Maria Rybakova

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Maria Aleksadrovna Rybakova (Russian: Мари́я Александровна Рыбако́ва) (b. 1973 in Moscow) is a Russian writer, whose works are published in multiple languages.

Life[edit]

Rybakova is the only daughter of literary critic Natalia Ivanova, deputy editor of journal Znamya, and granddaughter of Russian writer Anatoly Rybakov.

She studied Classics starting at the age of 17, when she entered Moscow University, and moved to Germany when she was 20 to continue her studies at the Humboldt University, ultimately receiving a Ph.D. degree in Classics from Yale University in 2004. Over the years she worked and travelled in number of places, including Geneva, Munich, the Mekong River region in Thailand, and Northeast China.

She was awarded Sergei Dovlatov Award in 2003 for the best Russian language short story.

In 2005, Rybakova was a writer-in-residence at Bard College, and in 2006-2007 she taught at California State University, Long Beach. In autumn 2007 she joined the Classics and Humanities faculty of San Diego State University([1]).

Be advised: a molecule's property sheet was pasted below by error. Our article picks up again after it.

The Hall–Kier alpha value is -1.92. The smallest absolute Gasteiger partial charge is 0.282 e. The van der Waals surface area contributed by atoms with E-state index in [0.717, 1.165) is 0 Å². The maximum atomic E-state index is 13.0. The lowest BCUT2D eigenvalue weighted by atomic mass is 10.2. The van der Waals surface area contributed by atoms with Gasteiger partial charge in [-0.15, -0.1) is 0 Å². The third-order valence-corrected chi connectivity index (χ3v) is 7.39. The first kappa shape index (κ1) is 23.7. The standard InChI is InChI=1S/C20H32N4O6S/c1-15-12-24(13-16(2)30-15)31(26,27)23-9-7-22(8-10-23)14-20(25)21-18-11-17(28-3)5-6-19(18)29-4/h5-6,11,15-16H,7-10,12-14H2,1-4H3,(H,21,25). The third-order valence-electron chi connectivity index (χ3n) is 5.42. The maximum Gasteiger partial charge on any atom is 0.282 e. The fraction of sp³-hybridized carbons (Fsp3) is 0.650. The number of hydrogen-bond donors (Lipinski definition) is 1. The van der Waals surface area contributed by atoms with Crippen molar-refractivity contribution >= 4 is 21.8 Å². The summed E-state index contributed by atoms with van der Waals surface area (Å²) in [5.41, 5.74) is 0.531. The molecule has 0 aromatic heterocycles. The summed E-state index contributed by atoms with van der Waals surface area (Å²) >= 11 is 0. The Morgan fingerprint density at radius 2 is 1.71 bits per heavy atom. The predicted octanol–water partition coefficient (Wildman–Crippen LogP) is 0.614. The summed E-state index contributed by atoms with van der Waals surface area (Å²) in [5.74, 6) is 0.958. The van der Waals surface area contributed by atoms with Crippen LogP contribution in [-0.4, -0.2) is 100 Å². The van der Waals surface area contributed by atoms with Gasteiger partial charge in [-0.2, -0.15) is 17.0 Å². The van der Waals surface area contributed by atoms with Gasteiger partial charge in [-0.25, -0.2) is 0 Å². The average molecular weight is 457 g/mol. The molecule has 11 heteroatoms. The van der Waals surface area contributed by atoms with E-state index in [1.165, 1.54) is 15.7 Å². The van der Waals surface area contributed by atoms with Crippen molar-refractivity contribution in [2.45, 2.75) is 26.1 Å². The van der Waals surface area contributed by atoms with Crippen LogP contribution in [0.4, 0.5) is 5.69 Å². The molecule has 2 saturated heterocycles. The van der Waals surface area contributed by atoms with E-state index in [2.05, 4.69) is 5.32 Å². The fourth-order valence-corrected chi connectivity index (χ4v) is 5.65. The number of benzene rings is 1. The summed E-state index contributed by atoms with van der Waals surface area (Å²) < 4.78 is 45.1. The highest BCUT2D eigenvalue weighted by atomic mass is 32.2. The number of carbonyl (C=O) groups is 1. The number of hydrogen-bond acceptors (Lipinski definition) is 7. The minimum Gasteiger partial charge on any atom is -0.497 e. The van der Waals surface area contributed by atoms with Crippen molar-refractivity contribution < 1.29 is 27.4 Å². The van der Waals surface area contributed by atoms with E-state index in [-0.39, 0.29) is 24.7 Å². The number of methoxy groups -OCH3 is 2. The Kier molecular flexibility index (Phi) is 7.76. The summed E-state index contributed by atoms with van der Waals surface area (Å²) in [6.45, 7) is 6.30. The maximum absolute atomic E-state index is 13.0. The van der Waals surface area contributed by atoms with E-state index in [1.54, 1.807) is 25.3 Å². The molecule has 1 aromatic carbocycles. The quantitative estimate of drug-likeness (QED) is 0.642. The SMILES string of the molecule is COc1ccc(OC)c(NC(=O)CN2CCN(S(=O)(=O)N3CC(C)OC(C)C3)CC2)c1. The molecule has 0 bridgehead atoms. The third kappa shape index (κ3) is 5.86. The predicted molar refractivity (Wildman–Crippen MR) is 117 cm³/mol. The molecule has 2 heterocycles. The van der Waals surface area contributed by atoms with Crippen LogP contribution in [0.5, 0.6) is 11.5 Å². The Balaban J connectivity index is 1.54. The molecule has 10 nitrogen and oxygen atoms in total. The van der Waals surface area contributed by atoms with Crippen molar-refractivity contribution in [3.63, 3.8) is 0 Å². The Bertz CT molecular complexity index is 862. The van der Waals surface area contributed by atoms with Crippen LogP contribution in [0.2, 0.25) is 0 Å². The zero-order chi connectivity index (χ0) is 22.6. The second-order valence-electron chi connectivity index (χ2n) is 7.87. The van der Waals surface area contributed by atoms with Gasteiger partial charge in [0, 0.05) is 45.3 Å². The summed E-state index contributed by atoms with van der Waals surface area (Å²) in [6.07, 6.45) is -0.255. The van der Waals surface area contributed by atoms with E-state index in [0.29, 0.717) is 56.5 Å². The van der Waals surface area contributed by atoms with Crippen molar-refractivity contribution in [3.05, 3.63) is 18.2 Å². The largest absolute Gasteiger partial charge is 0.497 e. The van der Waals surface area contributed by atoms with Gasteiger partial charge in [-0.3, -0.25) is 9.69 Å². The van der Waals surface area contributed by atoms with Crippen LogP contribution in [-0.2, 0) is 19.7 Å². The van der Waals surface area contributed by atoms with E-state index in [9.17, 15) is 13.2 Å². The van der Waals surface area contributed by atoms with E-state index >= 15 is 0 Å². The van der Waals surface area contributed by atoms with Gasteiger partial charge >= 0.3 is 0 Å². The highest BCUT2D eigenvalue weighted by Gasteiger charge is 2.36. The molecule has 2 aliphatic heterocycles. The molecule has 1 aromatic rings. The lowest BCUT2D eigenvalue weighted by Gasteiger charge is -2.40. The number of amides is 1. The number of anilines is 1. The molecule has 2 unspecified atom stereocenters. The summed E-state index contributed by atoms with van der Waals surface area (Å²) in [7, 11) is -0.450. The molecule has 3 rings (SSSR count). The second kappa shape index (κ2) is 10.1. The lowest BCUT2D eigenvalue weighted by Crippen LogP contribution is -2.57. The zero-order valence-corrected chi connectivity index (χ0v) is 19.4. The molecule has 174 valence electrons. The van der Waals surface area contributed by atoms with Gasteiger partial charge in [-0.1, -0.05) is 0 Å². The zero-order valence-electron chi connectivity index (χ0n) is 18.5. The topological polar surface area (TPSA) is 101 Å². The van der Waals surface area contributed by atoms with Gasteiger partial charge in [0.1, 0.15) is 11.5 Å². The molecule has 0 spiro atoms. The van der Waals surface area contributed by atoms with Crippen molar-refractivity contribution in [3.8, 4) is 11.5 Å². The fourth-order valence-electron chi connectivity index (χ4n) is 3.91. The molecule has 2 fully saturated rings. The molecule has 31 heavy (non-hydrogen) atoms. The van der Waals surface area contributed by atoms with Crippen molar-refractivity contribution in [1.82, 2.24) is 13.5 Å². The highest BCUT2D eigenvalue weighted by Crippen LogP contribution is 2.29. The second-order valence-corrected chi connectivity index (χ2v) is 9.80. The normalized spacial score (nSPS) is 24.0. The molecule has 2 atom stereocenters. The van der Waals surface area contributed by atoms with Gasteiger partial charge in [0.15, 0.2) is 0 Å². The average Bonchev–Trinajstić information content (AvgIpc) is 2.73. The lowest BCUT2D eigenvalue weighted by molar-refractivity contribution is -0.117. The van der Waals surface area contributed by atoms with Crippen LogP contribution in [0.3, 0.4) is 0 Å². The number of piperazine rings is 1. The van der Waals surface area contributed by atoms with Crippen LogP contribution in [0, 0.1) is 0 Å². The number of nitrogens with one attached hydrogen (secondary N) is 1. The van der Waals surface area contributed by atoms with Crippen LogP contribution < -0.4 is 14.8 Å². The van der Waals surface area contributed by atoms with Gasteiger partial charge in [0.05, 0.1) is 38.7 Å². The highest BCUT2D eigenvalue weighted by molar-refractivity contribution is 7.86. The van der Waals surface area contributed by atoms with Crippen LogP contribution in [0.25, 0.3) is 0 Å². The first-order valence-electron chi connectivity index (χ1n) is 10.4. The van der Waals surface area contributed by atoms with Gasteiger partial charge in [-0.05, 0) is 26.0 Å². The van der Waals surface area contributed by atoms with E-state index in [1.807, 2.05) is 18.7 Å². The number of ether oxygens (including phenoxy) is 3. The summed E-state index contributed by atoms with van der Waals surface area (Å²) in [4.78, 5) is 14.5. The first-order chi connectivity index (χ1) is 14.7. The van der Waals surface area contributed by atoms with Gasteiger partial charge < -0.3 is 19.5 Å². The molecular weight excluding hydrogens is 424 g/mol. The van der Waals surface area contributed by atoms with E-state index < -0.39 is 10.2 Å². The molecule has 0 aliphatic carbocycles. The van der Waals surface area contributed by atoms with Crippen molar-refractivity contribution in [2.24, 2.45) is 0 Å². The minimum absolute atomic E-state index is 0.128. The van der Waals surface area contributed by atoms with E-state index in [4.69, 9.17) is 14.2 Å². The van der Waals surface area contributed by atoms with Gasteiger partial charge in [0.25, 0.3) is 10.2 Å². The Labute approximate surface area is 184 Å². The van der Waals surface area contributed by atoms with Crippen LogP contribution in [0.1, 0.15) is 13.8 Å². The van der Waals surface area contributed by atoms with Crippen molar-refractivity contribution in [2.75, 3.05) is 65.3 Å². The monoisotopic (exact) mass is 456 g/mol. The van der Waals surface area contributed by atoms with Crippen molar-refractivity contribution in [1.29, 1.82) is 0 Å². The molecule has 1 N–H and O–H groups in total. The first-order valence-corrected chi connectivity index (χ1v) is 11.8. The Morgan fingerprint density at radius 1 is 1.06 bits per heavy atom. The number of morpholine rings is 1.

Major works[edit]

  • "Анна Гром и ее призрак", Глагол, 1999.
  • "Тайна: Повести и роман", Екатеринбург: У-Фактория, 2001
  • The Child-snatching Demons of Antiquity: Narrative Traditions, Psychology and Nachleben, Ph.D. thesis, Yale University, 2004.
  • "Братство проигравших", Время, 2005.
  • "Слепая речь" (сборник рассказов), Время, 2006.
  • "Острый нож для мягкого сердца", Время, 2009.

Anna Grom and her Ghost (novel)[edit]

The author's picture is on the cover of the Russian edition of her first book (Анна Гром и ее призрак), which has been translated to German and Spanish ("Die Reise der Anna Grom", Rowohlt, Berlin, 2001; "El fantasma de Anna Grom", Lengua de trapo, 2004). It was also nominated for the Russian "Booker" prize.

Loser's Brotherhood (novel)[edit]

The novel has been translated into French ("La Confrèrie des perdants", Seuil, 2006).

External links[edit]